But Pakistanis are convinced by the lack of electricity that Zardari and Gilani could not govern themselves out of a paper bag, and that new elections for parliament should be held. Imran Khan is waiting in the wings as a new broom. Assuming that there are elections rather than a coup.

And, what will be the effect of these changes on the final years of the US and NATO war in Afghanistan? How badly did the interruption of the supply train hurt? What sorts of lack of Pakistani cooperation have been imposed with regard to Afghanistan?

15 Responses

  1. “Pakistan’s civilian and military wings of government are furious with each other and with the US military.”

    A whole lot of reality in one little sentence.

    I guess it’s ok with a lot of people that “the military” should be added (as it has, de facto and sub rosa, in the Land of the Freeeeeee and the Home of the Braaaave, while visions of Constitutional Republic danced in our heads) as a “wing of government.” So as in areas all across the planet, “the military” ends up being part of the Kleptocracy, jealous of any attempt, by the ordinary schmucks who create the wealth that makes their parasitic and predatory fiefdoms possible, to rein them in. Egypt, Syria, maybe Iran, Libya, et bloody cetera. Pakistan. Notagainistan. The United States.

    “The military,” across the planet, has an organizing principle, a seductive monopoly on the tools of force and power-projection, and a hierarchy that can be filled with like-minded, ambitious, greedy racketeers, able to practice the protection racket, take over civilian productive parts and sectors of the economy, share ideas on how to keep any “democratic” (or even “republican”) aspirations in check. What it (and I mark myself down for using a personification in lieu of what otherwise would have to be a treatise, to cover all the parts of the reality) ain’t got is a prayer of an idea on how to “govern,” as opposed to “rule’ or “dictate,” in any way that is durable, sustainable, decent, and that spans generations, without trying to force all the sans-uniformes into ranks and files.

    At some point, the tapeworm’s success means the death of the host.

    Query: Is there any way for ordinary people to de-worm themselves, to free themselves from the infestation, renounce the jingoism and tribalism that feeds the feedback that keeps the racketeers in business, and figure out something better to do with a quarter and ever more of all the world’s wealth that is sucked up by “the military?”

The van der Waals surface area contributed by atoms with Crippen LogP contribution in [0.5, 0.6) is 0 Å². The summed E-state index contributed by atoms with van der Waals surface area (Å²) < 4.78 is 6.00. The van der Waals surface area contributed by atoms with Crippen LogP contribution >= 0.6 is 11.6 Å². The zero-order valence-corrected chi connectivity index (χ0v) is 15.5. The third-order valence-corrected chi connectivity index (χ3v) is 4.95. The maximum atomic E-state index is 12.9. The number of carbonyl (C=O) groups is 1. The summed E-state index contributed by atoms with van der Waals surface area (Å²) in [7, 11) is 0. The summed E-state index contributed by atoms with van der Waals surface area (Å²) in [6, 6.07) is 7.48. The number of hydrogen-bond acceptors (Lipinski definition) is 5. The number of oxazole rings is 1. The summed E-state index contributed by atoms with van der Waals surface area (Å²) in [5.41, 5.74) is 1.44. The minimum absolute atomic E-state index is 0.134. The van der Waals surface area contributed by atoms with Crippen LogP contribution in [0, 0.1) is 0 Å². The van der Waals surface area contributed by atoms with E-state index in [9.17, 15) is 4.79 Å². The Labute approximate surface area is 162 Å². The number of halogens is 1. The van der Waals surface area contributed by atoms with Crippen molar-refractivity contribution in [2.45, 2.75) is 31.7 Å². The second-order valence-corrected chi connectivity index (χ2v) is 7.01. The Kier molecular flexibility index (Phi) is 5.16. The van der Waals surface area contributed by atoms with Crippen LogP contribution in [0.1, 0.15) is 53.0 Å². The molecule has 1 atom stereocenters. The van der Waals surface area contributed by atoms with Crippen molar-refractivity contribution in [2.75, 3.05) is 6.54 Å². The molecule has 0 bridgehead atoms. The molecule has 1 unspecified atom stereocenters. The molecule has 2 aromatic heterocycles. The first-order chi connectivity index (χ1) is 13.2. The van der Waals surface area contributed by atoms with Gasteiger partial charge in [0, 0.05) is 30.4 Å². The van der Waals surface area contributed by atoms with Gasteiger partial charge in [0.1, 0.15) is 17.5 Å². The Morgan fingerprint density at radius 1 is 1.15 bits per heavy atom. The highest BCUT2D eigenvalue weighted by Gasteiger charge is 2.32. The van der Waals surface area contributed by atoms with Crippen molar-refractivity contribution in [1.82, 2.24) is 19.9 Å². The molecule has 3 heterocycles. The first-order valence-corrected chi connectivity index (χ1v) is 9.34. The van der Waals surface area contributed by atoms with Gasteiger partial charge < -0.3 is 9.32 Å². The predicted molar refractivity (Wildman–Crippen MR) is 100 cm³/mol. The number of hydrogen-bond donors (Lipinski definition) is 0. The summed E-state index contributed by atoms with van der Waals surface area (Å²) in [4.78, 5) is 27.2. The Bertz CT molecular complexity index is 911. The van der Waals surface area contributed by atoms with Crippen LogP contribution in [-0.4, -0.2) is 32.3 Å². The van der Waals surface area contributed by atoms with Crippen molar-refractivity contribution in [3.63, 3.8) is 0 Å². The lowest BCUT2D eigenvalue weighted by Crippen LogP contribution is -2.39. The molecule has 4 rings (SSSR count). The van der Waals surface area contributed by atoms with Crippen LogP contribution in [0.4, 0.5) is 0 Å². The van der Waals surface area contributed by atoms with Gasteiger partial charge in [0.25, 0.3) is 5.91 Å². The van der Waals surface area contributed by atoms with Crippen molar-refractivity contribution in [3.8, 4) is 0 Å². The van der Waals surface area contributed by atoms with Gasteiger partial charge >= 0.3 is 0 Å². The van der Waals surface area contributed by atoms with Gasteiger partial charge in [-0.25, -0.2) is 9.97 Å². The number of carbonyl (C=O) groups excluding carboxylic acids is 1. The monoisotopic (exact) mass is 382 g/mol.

• “So as in areas all across the planet, “the military” ends up being part of the Kleptocracy, jealous of any attempt, by the ordinary schmucks who create the wealth that makes their parasitic and predatory fiefdoms possible, to rein them in.”

      Your statement quoted above, JTMcPhee, illustrates how little you know about the military in many countries. In Pakistan, just as in Indonesia and many other countries, the military, in fact, controls many of the businesses that create the wealth. In Pakistan and many other countries, your “ordinary schmucks” do not create wealth because they do not control the businesses that do; it is the military that controls those businesses. Please do a little research (and I do not mean quoting “Wikipedia”) before making categorical statements that brand one as an Encyclopedia of Misinformation.

      • Militaries are hugely expensive welfare programs. They are funded by taxes (money taken from the wealth-creators by force). Where they control businesses, it’s because the state nationalized those businesses (took them from the wealth-creators by force). If Pakistan’s military was good at creating wealth, the country wouldn’t be so poor. Pakistan has alternated between corrupt civilian rule and military rule. The top 15% crushes the bottom 85% through outright theft.

        • From the time of Pakistan’s establishment in 1947 to the present, the control of business has been in the hands of the military, and to a fair extent, the so-called “Feudals,” the wealthy families who run the provinces of Sindh and Punjab. It has never been in the hands of JTMcPhee’s “ordinary schmucks.” Thus, it was never taken away from them.

      • Uh, Bill, ordinary schmucks can mean workers. Workers don’t create wealth? The people giving orders would have a hell of a time creating any wealth if they didn’t have any workers.

        • “The people giving orders would have a hell of a time creating any wealth if they didn’t have any workers.”

          No one disputes the point that workers (“ordinary schmucks” in JTMcPhee’s memorable phrase) are necessary. The point I’m making is that the military and the Feudals who control Sindh and the Punjab have owned and controlled the major businesses in Pakistan since its establishment in 1947. Each has tried to reign the other in, with the military being the more successful of the two. The “ordinary schmucks” have never been a part of that equation and have never had such control taken away from them because they never had it in the first place. This is not a value judgment; it’s just stating a historical fact.